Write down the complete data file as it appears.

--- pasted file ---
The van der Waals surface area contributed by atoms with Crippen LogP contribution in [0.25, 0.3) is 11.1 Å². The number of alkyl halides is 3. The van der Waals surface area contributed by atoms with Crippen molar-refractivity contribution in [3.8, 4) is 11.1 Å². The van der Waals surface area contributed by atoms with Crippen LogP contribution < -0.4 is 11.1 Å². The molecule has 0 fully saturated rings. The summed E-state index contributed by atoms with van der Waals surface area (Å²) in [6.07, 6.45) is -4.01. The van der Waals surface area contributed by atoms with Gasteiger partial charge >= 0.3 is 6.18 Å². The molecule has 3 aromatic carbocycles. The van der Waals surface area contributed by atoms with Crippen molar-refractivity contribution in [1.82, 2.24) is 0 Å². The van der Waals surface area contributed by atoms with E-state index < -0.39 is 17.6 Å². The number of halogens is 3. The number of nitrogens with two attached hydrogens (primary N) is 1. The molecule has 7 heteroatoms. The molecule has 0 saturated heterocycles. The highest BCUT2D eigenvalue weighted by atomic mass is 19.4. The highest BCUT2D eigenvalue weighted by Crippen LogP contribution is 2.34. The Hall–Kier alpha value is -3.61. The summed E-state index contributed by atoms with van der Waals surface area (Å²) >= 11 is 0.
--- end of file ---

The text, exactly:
The van der Waals surface area contributed by atoms with Crippen LogP contribution in [0.25, 0.3) is 11.1 Å². The number of alkyl halides is 3. The van der Waals surface area contributed by atoms with Crippen molar-refractivity contribution in [3.8, 4) is 11.1 Å². The van der Waals surface area contributed by atoms with Crippen LogP contribution < -0.4 is 11.1 Å². The molecule has 0 fully saturated rings. The summed E-state index contributed by atoms with van der Waals surface area (Å²) in [6.07, 6.45) is -4.01. The van der Waals surface area contributed by atoms with Gasteiger partial charge >= 0.3 is 6.18 Å². The molecule has 3 aromatic carbocycles. The van der Waals surface area contributed by atoms with Crippen molar-refractivity contribution in [1.82, 2.24) is 0 Å². The van der Waals surface area contributed by atoms with E-state index < -0.39 is 17.6 Å². The number of halogens is 3. The number of nitrogens with two attached hydrogens (primary N) is 1. The molecule has 7 heteroatoms. The molecule has 0 saturated heterocycles. The highest BCUT2D eigenvalue weighted by atomic mass is 19.4. The highest BCUT2D eigenvalue weighted by Crippen LogP contribution is 2.34. The Hall–Kier alpha value is -3.61. The summed E-state index contributed by atoms with van der Waals surface area (Å²) >= 11 is 0.